Pangur Ban – Whiter than white

I was going through some random files I had saved on my computer when I came across  a poem, “Pangur Ban.”  Instantly, I was reawakened by the imagery and the beauty of it:  Something so simple, yet something rather profound.  It is strange to see how animals effect our imaginations and how they illuminate our understanding.

My first real introduction to the character of Pangur Ban was in the movie The Secret of Kells. I instantaniously fell in love with the little white cat, who had more character and attitude than a precocious three-year-old. Some of you may remember that Melissa wrote a very nice post about the movie, but I want to focus on Pangur.

Pangur has genuine personality, but not so much so that he ceases to be a cat.  He is the epitome of cat-ness.  Everything about Pangur is cat-like and true from his haughty nature, to the swish of his tail.  There are moments that it would appear that Pangur had human qualities, but he is too much of a cat to say that he is anything but cat. His quirks are  perfect in cat-like nature.  If only every cat could be a Pangur Ban.

Have you ever looked at a picture, particularly an abstract one and discovered that in that abstract you saw its soul?  Have you seen a color, the truest blue, and known in that moment that that is what blue was supposed to look like?  Maybe it was a sunset…and you saw the golden hues and the pinks and oranges blending, the way the sun’s rays glinted off trees and fields, and you knew in that moment that all sunsets were trying to be that sunset? Well if you can relate to any of these moments, then you will know what I am talking about when it comes to Pangur. He is cat.

Creating such a character is not an easy task particularly for writers, so much of Pangur’s cat-ness in The Secret of Kells comes from the visual, where he is on the screen, how he moves from place to place.

So after watching the movie, I became rather intrigued by this little creature.  I don’t remember who it was that told me Pangur Ban was named so after an actual character in literature, but I soon found the a little poem that was written by a monk in the 9th century.  The monk was an illuminator of the Book of Kells.  If you look closely in some of the illuminated pages you will see glimpses of this enchanting cat within…

Pangur Ban
(written by a ninth-century Irish monk in St Gallen, Switzerland) . . . .

I and Pangur Ban my cat ‘

Tis a like task we are at:

Hunting mice is his delight,

Hunting words I sit all night.

Better far than praise of men

‘Tis to sit with book and pen;

Pangur bears me no ill will

He too plies his simple skill

Oftentimes a mouse will stray

In the hero Pangur’s way;

Oftentimes my keen thought set

Takes a meaning in its net.

‘Gainst the wall he sets his eye

Full and fierce and sharp and sly;

‘Gainst the wall of knowledge I

All my little wisdom try.

Practice every day has made

Pangur perfect in his trade;

I get wisdom day and night

Turning darkness into light

(This poem appears in The Book of Kells exhibit at Trinity College, Dublin and was kindly transcribed for AuthorScoop by Felicity O’ Mahony, Assistant Librarian, Manuscripts Department)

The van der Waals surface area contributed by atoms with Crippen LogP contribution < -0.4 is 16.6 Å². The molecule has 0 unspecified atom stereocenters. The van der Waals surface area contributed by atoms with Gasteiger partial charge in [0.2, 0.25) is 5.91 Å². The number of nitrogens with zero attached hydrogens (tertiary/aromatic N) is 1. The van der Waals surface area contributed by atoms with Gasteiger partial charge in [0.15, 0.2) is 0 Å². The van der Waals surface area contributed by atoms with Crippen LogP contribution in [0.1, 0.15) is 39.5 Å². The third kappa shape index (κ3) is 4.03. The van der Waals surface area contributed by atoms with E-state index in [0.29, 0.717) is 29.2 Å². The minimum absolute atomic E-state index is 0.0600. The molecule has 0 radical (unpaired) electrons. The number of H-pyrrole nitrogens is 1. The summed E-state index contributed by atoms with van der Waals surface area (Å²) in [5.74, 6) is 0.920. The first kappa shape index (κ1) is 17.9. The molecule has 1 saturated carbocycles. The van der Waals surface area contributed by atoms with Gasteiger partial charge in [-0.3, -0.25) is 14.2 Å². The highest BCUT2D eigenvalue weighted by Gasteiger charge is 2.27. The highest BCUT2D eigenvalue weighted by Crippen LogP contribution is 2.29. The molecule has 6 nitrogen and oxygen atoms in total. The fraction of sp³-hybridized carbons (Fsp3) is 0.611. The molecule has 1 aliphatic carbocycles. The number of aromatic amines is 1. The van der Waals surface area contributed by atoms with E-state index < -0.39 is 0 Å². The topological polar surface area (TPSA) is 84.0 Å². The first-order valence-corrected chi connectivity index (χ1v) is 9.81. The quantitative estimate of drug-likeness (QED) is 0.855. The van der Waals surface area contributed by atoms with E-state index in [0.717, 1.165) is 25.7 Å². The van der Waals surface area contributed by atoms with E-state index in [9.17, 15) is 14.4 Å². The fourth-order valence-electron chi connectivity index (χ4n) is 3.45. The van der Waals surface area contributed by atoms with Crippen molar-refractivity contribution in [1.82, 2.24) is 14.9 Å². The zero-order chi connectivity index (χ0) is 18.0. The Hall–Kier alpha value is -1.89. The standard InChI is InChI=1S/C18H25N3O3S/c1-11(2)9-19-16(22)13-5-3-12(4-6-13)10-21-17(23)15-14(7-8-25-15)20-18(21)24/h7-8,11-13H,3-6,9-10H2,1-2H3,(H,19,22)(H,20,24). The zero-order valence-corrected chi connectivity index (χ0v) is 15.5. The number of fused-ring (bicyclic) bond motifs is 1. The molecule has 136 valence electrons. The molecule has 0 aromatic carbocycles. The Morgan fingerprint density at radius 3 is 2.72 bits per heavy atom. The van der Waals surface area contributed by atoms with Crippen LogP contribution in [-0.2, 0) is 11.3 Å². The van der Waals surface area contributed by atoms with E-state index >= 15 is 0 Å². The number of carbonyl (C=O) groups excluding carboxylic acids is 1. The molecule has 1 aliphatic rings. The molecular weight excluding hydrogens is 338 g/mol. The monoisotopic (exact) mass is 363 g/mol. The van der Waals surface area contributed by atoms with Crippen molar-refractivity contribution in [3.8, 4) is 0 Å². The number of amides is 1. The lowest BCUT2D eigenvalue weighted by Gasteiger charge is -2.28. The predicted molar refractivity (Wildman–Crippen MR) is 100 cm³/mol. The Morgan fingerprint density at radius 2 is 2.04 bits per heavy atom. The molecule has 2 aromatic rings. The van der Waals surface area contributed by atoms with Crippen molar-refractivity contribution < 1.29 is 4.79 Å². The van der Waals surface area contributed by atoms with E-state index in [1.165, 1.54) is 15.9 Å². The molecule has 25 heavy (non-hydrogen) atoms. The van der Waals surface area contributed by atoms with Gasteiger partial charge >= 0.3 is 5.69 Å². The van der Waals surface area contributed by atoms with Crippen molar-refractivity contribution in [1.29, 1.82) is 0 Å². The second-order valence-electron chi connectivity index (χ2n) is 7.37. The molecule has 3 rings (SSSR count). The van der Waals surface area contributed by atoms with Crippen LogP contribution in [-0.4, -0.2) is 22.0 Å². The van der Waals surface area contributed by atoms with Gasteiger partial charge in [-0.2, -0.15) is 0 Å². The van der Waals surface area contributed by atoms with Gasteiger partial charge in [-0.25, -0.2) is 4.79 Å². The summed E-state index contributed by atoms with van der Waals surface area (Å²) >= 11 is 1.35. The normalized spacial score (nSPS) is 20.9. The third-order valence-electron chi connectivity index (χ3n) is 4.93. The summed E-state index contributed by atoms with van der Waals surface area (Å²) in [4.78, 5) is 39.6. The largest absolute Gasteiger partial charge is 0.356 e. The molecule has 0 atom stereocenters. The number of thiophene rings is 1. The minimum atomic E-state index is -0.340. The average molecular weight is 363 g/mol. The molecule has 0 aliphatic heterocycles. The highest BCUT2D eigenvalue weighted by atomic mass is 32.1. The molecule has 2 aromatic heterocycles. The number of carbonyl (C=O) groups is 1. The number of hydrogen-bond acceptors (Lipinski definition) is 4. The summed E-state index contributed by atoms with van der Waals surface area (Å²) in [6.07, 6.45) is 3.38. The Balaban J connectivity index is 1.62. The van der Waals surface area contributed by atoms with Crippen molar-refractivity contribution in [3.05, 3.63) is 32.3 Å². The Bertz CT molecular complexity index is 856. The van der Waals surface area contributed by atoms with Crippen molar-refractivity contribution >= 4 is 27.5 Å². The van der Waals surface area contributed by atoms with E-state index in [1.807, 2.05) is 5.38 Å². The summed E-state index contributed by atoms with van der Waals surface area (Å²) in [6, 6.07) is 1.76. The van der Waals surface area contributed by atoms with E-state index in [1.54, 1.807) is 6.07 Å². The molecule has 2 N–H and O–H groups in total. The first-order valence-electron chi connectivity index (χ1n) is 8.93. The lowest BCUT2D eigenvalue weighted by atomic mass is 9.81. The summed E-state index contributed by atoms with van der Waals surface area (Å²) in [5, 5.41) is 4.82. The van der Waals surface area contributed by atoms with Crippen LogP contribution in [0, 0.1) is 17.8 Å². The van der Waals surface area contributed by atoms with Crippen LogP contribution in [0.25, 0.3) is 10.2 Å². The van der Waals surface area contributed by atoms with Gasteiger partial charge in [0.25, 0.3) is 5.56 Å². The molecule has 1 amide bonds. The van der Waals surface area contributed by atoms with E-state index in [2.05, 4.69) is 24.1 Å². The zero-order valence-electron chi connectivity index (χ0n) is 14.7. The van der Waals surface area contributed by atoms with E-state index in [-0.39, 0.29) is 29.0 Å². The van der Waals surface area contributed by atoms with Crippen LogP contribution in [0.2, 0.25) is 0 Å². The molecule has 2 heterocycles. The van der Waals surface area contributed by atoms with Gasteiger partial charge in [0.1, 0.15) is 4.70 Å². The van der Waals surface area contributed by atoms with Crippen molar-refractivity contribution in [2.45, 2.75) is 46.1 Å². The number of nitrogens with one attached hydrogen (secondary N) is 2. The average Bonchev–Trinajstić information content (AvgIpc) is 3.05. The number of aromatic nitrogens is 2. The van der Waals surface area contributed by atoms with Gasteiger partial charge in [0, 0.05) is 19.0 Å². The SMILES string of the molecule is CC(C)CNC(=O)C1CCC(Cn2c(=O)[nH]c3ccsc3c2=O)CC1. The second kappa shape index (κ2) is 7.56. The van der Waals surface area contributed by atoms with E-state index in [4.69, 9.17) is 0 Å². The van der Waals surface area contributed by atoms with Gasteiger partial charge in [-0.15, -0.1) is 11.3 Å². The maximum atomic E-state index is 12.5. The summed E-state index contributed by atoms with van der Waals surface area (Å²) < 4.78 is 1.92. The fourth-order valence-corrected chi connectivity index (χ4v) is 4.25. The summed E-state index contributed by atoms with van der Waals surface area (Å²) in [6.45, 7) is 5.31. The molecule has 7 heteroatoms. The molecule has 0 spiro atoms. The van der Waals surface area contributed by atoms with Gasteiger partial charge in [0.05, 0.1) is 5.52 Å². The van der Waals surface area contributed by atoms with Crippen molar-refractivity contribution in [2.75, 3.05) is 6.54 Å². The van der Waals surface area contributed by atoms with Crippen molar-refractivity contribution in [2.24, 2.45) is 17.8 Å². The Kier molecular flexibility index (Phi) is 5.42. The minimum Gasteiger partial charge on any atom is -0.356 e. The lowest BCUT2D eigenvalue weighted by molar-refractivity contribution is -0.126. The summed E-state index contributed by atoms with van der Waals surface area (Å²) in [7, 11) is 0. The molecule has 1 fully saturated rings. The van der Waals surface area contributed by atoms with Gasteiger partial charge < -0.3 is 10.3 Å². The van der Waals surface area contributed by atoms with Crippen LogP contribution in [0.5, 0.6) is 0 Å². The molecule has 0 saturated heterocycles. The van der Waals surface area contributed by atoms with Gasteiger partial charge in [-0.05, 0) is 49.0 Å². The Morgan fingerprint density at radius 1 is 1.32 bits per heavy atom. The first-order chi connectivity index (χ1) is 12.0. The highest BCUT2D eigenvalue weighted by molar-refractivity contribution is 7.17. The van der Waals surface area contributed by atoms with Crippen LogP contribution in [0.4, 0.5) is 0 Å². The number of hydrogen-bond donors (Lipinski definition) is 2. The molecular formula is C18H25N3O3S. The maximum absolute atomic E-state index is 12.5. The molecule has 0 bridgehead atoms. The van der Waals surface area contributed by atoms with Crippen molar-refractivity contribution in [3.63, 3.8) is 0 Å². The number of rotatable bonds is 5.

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About LizzyBeth

There is a Story inside of me that I must give a voice. I write so that imagination can take me to Faerie and I can catch a glimpse of the Otherworld and hopefully so will you.

Posted on February 24, 2012, in Art, Lantern Hollow Press Authors, Movie Reviews, Poetry, Rachel Burkholder and tagged , , , . Bookmark the permalink. 13 Comments.

  1. i havent seen the movie the secret of kells,and im so looking forward to seeing it now!!!
    love the poem…like u said, simple,yet profound!!
    Great post!

    • Thanks. I love the movie…it is old style animation (all hand drawn) and the artwork and imagery the film captures…Yeah, it is an excellence film. I hope you enjoy it 🙂

      • I so agree on the movie! I loved it and truly want to own and watch it often, now. But Pangur Ban was such a graceful part of it’s peace that I cannot imagine the movie without him.

  2. Reading this post just made my day, it was the first thing I read this morning while having breakfast. Pangur Ban is one of my all-time favourite Irish poems I had to translate during my Old Irish course and one I love to keep rereading.

  3. Lovely poem and great post.

    “Hunting words I sit all night.

    Better far than praise of men

    ‘Tis to sit with book and pen;”

    How many of us can relate to this part? 🙂

  4. Oh, Pangur Ban, you are my hero. That scene from the picture you posted changed my world.

    ‘You must go where I cannot… Pangur Ban…’

    Now I need to watch it again! Aaah!

    • Yes!! I have been thinking that it is time for a movie night! To bad you are on the other side of the big pond…I’d invite you.

  5. Very nice blog and pictures. We all see life through our eyes. Some just continue to wear blinders and do not look beyond the surface. Blessings to you on the wind.

  6. I first read this poem in Thomas Cahill’s How the Irish Saved Civilization. It resonated with me too. That was a life-changing book for me.Have you read it, Rachel? I enjoyed to The Secret of Kells movie also.

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